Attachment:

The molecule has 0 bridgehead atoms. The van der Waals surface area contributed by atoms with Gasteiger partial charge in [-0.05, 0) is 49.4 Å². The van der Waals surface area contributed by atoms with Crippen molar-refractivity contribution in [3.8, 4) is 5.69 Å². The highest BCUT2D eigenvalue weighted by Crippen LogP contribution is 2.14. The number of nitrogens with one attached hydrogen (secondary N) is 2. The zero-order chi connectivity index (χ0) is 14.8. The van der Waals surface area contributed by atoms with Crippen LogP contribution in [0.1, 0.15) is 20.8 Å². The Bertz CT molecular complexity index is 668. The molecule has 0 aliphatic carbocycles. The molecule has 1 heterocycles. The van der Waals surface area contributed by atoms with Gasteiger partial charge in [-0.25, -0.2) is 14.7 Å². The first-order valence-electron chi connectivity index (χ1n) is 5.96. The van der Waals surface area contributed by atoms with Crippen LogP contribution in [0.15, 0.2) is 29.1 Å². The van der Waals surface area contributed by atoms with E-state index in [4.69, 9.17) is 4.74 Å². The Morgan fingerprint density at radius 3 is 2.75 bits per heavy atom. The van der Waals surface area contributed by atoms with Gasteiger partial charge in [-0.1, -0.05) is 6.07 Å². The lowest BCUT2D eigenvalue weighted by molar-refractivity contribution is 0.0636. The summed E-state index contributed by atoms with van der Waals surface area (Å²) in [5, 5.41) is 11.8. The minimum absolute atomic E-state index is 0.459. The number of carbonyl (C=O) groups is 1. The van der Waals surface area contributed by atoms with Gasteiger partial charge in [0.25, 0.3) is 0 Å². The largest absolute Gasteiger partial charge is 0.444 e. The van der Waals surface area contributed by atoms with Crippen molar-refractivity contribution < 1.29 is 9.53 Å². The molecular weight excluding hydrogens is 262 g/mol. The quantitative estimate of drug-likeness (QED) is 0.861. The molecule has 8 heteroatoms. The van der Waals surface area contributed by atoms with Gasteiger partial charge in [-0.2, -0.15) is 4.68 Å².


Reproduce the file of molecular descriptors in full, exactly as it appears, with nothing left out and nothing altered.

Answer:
The molecule has 0 bridgehead atoms. The van der Waals surface area contributed by atoms with Gasteiger partial charge in [-0.05, 0) is 49.4 Å². The van der Waals surface area contributed by atoms with Crippen molar-refractivity contribution in [3.8, 4) is 5.69 Å². The highest BCUT2D eigenvalue weighted by Crippen LogP contribution is 2.14. The number of nitrogens with one attached hydrogen (secondary N) is 2. The zero-order chi connectivity index (χ0) is 14.8. The van der Waals surface area contributed by atoms with Crippen LogP contribution in [0.1, 0.15) is 20.8 Å². The Bertz CT molecular complexity index is 668. The molecule has 0 aliphatic carbocycles. The molecule has 1 heterocycles. The van der Waals surface area contributed by atoms with Gasteiger partial charge in [-0.25, -0.2) is 14.7 Å². The first-order valence-electron chi connectivity index (χ1n) is 5.96. The van der Waals surface area contributed by atoms with Crippen LogP contribution in [0.15, 0.2) is 29.1 Å². The van der Waals surface area contributed by atoms with E-state index in [4.69, 9.17) is 4.74 Å². The Morgan fingerprint density at radius 3 is 2.75 bits per heavy atom. The van der Waals surface area contributed by atoms with Gasteiger partial charge in [-0.1, -0.05) is 6.07 Å². The lowest BCUT2D eigenvalue weighted by molar-refractivity contribution is 0.0636. The summed E-state index contributed by atoms with van der Waals surface area (Å²) in [5, 5.41) is 11.8. The minimum absolute atomic E-state index is 0.459. The number of carbonyl (C=O) groups is 1. The van der Waals surface area contributed by atoms with Gasteiger partial charge in [0.25, 0.3) is 0 Å². The largest absolute Gasteiger partial charge is 0.444 e. The van der Waals surface area contributed by atoms with Crippen molar-refractivity contribution < 1.29 is 9.53 Å². The molecular weight excluding hydrogens is 262 g/mol. The quantitative estimate of drug-likeness (QED) is 0.861. The molecule has 8 heteroatoms. The van der Waals surface area contributed by atoms with Gasteiger partial charge in [-0.2, -0.15) is 4.68 Å².